Dennis Burton's Develop Using .NET

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Tags: programming | tdd

RowTests are a great tool for consolidating tests that have the same logic, but differ by the parameters and the expected values. I did a post a while back on using RowTest in MbUnit, and Michael Eaton recently posted on using RowTest with NUnit. Reading Eaton's post reminded me that I had just run into a new feature in the NUnit 2.5 drop. One of my favorite features of competitive open source tools is that they usually add at least one feature more than the other guy with each release. For the 2.5 release of NUnit, one of those features is the ValuesAttribute. Granted, MbUnit had this feature in concept with CombinationalTestAttribute, but the usage of the ValuesAttribute in NUnit seems much cleaner to me.

Tests with no [Values]

Looking at the previous posts on RowTests, you can see that passing in many values for a specific test is not that difficult. So why would we need anything else? In certain scenarios, the number of permutations that you would have to write Row attributes for could be pretty cumbersome, and if it is truly a permutation scenario, difficult to maintain. The test case for this post will be that the test should be called with all possible combinations of 1,2,3 for one parameter and 10,20,30 for another parameter. With this simple example you can see that we have already blown up to 9 rows, adding on more variant onto either of the parameters and we would have 12 rows to maintain.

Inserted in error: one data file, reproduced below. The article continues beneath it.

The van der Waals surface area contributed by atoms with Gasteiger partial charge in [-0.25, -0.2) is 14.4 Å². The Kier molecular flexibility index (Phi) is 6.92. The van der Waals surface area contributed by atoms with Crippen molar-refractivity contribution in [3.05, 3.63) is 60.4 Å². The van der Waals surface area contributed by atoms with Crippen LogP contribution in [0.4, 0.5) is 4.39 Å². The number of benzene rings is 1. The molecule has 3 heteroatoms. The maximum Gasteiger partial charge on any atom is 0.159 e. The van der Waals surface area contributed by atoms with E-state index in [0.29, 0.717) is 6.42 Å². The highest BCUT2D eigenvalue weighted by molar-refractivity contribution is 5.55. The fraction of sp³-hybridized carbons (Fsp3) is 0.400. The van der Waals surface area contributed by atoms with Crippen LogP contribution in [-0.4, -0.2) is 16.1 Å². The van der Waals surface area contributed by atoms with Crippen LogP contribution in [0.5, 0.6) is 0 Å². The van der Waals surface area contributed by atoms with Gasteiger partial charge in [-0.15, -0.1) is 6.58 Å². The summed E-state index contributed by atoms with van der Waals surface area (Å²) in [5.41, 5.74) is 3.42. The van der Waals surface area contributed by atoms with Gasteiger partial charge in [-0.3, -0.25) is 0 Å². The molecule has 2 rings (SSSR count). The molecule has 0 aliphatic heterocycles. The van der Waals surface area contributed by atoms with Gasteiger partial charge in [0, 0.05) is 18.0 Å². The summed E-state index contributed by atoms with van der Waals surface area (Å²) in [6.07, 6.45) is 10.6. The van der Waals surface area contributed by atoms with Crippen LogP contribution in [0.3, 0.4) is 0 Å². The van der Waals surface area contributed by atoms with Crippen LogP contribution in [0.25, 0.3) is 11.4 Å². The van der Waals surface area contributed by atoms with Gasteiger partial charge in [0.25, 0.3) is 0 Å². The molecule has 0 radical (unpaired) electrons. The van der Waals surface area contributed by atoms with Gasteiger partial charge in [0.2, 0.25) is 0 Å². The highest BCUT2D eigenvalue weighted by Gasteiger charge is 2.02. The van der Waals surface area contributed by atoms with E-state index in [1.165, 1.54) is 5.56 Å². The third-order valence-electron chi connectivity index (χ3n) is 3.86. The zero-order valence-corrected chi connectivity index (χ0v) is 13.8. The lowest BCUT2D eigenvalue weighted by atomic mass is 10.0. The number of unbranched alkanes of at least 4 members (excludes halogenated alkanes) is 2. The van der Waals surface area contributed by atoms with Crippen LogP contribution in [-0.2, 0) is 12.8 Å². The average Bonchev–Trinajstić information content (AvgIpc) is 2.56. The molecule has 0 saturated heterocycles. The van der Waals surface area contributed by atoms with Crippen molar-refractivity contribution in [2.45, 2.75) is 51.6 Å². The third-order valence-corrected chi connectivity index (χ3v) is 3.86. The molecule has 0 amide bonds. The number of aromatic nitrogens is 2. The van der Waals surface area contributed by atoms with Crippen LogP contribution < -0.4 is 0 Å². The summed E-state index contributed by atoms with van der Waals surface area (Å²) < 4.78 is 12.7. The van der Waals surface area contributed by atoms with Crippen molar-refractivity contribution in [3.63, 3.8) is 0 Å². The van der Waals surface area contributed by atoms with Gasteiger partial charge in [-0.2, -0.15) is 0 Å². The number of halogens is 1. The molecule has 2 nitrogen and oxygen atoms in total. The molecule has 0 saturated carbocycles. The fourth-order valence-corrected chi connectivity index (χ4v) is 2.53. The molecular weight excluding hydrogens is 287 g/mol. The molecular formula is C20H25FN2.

Giving your tests [Values]

What the values attribute does is allow you to express all 9 of these combinations in a very concise syntax. This lines up better with the expression of your requirements; instead of 9 Row attributes, you would now have the following:

public void Use_Value_Attributes([Values(1,2,3)] int param1,[Values(10,20,30)] int param2)
    r.DoStuffWithParms(param1, param2);

This nicely wraps up in one line what would have been expressed with 9 [Row] attributes in the past. Bring this up in the NUnit gui to verify that the tests you were looking for were in fact generated.


What do you use it for

Now that you have such a powerful tool in you toolset, start to think about how this would be useful. The real world case where I use this feature ensures that interaction with an external library is correct both in number and order of calls when the actual parameters from the system are applied. This test is purely focused on the behavior of the system not the expectation of a mathematical result.

What wouldn't you use it for

It would be very difficult to tie an expected value to the generated permutations. So if you are going after a specific output from an algorithm, a RowTest will work much better for you. Keep in mind that the RowTest feature has been around a while, so it is likely that you will use it more often.

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